Joe Sharkey wrote an interesting article in the New York Times exploring the practice of computers being confiscated and searched at points of entry to the United States. It doesn’t seem to be particularly common or widespread, judging by a small number of accounts and that it’s not a well-known practice.
Last week, an informal survey by the [Association of Corporate Travel Executives], which has about 2,500 members worldwide, indicated that almost 90 percent of its members were not aware that customs officials have the authority to scrutinize the contents of travelers’ laptops and even confiscate laptops for a period of time, without giving a reason.
However you feel about the ethical and political ramifications of such seizures, that fact that it can happen to anyone who’s randomly selected means some caution should be merited when flying with sensitive data, be it personal or professional.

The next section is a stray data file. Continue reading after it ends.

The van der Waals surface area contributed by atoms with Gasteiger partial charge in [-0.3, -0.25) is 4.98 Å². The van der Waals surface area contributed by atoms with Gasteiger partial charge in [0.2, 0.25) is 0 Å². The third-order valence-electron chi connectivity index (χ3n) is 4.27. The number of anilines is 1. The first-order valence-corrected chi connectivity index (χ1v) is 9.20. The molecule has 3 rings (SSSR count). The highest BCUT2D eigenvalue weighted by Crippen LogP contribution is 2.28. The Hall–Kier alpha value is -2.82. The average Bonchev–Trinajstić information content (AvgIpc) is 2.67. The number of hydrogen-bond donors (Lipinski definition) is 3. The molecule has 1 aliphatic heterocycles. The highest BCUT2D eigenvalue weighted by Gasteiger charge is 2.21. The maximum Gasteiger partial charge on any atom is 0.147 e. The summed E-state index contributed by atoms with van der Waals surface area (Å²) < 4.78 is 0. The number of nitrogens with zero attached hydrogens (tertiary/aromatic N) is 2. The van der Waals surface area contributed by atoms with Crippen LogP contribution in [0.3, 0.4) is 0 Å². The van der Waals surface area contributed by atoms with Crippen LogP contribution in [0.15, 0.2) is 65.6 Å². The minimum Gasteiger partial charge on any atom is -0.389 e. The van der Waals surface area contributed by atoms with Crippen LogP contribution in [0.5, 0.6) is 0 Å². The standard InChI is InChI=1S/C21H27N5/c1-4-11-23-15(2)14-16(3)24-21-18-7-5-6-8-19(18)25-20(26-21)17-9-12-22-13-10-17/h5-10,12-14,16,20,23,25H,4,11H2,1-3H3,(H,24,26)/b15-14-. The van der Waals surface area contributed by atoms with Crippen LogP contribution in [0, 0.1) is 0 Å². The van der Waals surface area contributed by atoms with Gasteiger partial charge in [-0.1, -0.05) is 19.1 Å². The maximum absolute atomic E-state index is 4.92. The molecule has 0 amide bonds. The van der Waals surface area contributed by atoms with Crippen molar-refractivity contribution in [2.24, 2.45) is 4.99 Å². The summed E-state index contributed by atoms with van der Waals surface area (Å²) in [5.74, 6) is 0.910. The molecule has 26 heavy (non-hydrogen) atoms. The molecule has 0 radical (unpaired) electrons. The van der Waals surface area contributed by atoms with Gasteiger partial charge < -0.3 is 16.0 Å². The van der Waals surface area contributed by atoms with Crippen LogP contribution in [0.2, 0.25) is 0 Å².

Obviously, backing up your laptop before leaving on a trip is always a good idea anyway, and it would mean that at least you can get back to work even if your machine is being held. While you’re at it, it might be a good idea to delete any data that you don’t want searched. Netscape Anchor Fabienne suggested a number of techniques to encrypt data on your hard drive to make sure that it stays private, including GnuPG, if you simply have to travel with sensitive documents.